This depends on the terms and features of the credit agreement between the landlord and the lender. If the credit agreement provides cover for the loss of income, then (typically) the landlord may submit a claim for loss of income from the lender or request a payment holiday from the lender.
8. Is there any relief from loan repayments / enforcement of loans secured against properties?
There is no general relief from loan repayments or enforcement of loans secured against properties made available by the government. However, the execution of writs of execution and all attachment and removal of property have been suspended.
The Minister of Trade, Industry and Competition published a block exemption for the banking sector exempting certain categories of agreements between banks, the Banking Association of South Africa and/or Payments Association of South Africa from certain provisions of the Competition Act, if the agreements are for the sole purpose of:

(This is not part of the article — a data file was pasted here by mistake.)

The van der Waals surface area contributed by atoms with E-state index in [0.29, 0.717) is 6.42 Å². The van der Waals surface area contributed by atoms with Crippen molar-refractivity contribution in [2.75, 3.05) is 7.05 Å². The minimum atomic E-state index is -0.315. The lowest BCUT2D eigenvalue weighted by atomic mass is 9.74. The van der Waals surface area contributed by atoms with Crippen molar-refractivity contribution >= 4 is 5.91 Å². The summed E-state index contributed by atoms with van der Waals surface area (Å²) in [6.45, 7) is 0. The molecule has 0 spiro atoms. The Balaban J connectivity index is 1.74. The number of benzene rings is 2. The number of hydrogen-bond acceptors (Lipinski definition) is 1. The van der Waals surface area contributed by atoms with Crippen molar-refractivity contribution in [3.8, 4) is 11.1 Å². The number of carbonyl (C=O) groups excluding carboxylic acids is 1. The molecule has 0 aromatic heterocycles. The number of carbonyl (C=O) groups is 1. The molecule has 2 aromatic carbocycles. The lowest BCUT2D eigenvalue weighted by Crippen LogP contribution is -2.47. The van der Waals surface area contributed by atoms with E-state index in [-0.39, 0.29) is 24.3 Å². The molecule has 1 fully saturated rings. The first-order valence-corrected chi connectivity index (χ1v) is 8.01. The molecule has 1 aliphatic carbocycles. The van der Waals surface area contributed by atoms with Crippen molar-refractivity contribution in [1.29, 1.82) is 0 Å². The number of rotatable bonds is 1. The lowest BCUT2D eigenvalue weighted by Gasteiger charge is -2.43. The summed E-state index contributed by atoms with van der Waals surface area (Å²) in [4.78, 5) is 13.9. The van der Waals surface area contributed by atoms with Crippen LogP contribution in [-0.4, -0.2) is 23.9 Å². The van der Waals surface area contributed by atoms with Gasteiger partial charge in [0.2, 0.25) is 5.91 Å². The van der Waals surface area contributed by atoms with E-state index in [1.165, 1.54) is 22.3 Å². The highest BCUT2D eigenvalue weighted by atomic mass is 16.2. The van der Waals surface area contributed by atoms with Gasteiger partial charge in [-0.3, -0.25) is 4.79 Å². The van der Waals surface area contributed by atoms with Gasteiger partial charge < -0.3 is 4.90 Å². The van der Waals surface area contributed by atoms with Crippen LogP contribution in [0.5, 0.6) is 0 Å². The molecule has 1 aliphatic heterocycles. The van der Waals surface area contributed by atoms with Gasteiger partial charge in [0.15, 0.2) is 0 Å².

- coordinating conduct to prevent the national disaster from escalating;
- enabling the banking sector to minimise the negative effect on the ability of customers (both business and private individuals) to manage their finances during the national disaster and be in a position to continue normal operations post-COVID-19; and
- enabling the banking sector to manage the banking infrastructure, including the payment infrastructure, ATMs and branches.
The banking block exemption therefore exempts the agreements or practices listed below, if the sole purpose of such agreements or practices are to ensure the management of debtors and the continuation of credit extension during COVID-19:
- payment holidays and debt relief for business and individual debtors subject to financial stress
- limitations set on asset repossessions of business and individual debtors subject to financial stress
- the extension of credit lines to individuals and businesses subject to financial stress
The exemption applies only if the agreement is undertaken at the request of, and in coordination, with the Department of Trade, Industry and Competition and excludes agreement in respect of prices, unless specifically authorised by the Minister of Trade, Industry and Competition or the Minister of Finance.
9. Are public services necessary to complete the sale, acquisition or other operation of real estate assets or companies or to establish the right to open for business (planning authorities, notary public, Land Registry, Companies’ Registry, etc.)?